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60 Percent of cases in the Judiciary are drug-related crimes / Overcrowding in the Prosecutor’s Offices’ Hallways Due to a Lack of Lawyers

Khane-ye Mellat News Service / Translation by Abdorrahman Boroumand Center
Khane-ye Mellat News Service
April 27, 2018
Web article

A member of the Majless (“Parliament”) Legal and Judicial Committee stated that cases related to narcotics and financial problems constitute the bulk of cases being adjudicated and further said that according to unofficial statistics, more than 60 percent of judicial cases are drug related.

On the reasons for 25 million people going to police precincts and 50 million people being entangled in judicial cases, Jalil Rahimi Jahanabadi stated the following in an interview with the Khaneye Mellat News Agency reporter: “Right now, there is a need to revise laws regarding rules of criminal and civil procedures, as well as the entirety of civil and criminal laws, since the backlog of cases is a result of not revising [and updating] these laws, and this has created serious problems.”

The people of Torbat-e Jam, Taibad, and Bakhazar’s representative in the Islamic Consultative Assembly, Majless, continued: “There is no doubt that a large portion of these laws are old [and outdated] and create confusion for the people because they run parallel to each other and are contradictory at times. Of course, one reason for the enormity of the number [of people resorting to the judicial system] is the people’s lack of knowledge and information.”

Overcrowding in the Prosecutor’s Offices’ hallways due to a lack of lawyers

He emphasized: “Unfortunately, given the [limited] choice that we have in retaining lawyers – because the law only allows a limited number of lawyers to be accepted [into the profession] – people do not have access to [a larger pool of] attorneys [whose fees would fit] with their income levels and the expenses they are able to take on. Therefore, they take legal action without consulting attorneys, and a large portion of the frustration and confusion in the Prosecutor’s Offices hallways is a result of having taken the wrong legal path and turned in the type of complaint that is submitted.

Lack of financial support for Conflict Resolution Councils prevents a speedy adjudication in these Councils

In talking about other reasons for judicial cases piling up and for large numbers of people referring to police precincts and prosecutor’s offices, he noted: “Our society is in the process of transitioning from a traditional society to modernity. Therefore, we are taking away the powers of traditional institutions such as local conflict resolution councils, trusted elders, and the clergy, and we’re substituting them with conflict resolution councils that are not held very highly in people’s eyes. What complicates things further is that these councils do not have the necessary financial support and the appropriate legal status that would enable them to resolve people’s issues.”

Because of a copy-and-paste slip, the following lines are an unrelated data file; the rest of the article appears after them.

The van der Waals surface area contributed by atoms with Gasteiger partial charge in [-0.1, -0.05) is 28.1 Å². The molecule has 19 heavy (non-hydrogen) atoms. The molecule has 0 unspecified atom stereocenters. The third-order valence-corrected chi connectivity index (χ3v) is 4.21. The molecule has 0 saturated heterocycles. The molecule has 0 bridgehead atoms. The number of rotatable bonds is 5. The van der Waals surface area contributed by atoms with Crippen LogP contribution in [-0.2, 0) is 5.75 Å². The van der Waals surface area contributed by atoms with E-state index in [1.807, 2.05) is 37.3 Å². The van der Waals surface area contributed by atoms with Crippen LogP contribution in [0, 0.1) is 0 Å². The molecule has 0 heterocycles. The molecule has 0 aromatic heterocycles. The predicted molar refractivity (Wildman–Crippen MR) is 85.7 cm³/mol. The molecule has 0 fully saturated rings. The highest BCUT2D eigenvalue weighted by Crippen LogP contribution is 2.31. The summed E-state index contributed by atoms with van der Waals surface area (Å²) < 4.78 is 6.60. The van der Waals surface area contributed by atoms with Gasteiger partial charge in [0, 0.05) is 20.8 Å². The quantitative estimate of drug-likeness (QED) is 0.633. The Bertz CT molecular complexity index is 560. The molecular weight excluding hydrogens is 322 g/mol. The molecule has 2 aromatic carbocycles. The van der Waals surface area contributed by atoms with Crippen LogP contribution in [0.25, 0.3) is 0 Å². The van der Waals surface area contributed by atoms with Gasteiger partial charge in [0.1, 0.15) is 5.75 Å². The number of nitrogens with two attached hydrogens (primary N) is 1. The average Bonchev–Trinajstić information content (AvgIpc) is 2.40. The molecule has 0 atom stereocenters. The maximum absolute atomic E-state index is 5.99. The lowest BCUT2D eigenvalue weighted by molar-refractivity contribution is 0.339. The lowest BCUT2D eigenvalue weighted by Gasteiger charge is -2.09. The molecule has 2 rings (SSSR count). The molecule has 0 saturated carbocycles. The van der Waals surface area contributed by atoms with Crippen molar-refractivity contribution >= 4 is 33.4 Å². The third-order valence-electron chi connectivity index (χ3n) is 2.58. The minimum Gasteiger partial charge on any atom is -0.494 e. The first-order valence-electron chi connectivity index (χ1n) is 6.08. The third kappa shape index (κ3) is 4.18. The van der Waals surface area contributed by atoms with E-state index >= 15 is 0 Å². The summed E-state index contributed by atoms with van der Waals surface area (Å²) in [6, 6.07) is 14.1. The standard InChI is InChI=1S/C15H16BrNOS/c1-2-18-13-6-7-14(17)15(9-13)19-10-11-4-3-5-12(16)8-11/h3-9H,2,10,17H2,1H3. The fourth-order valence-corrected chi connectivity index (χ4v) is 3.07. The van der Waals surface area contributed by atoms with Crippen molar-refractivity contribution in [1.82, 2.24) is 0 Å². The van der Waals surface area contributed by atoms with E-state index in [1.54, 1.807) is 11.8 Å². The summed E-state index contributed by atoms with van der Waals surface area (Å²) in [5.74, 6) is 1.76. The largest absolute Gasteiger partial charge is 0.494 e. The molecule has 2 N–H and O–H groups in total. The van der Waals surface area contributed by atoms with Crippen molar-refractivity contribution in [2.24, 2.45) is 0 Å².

He added: “The judicial system is currently facing a shortage of manpower, so much so that judges have very heavy caseloads and are under a lot of pressure from their jobs; that, in turn, has created very unfavorable conditions for them.”

The root cause of drug-related crimes is poverty

Rahimi Jahanabadi noted: “The statistics indicate that a considerable portion of judicial cases is related to financial and narcotics crimes. The fact is that we do not have favorable economic conditions in the country right now; that creates great tension and numerous problems in society. Furthermore, the root cause of drug-related crimes is poverty and most individuals, whether drug users or drug traffickers, especially in border regions, have become involved in it because of economic problems and unemployment, which itself is a result of the country’s unequal [and lop-sided] development [due to the lack of equal opportunities].”

Reducing recourse to the judicial system through reviving traditional means of conflict resolution

This people’s representative in the Tenth Majless stated: “Right now we have to prevent an increase in people resorting to the judicial system through instruction and education, resolving economic problems, and reviving traditional local means of conflict resolution which are still very active in many towns and are effective even is resolving murder or other substantial criminal cases, and in smaller cases, result in a settlement of the conflict between the parties.”

Noting the statistics in drug-related cases, this member of the Islamic Consultative Assembly’s Legal and Judicial Committee said: “According to unofficial statistics, more than 60 percent of judicial cases are directly or indirectly – whether they consist of theft, divorce, etc. – are drug related.”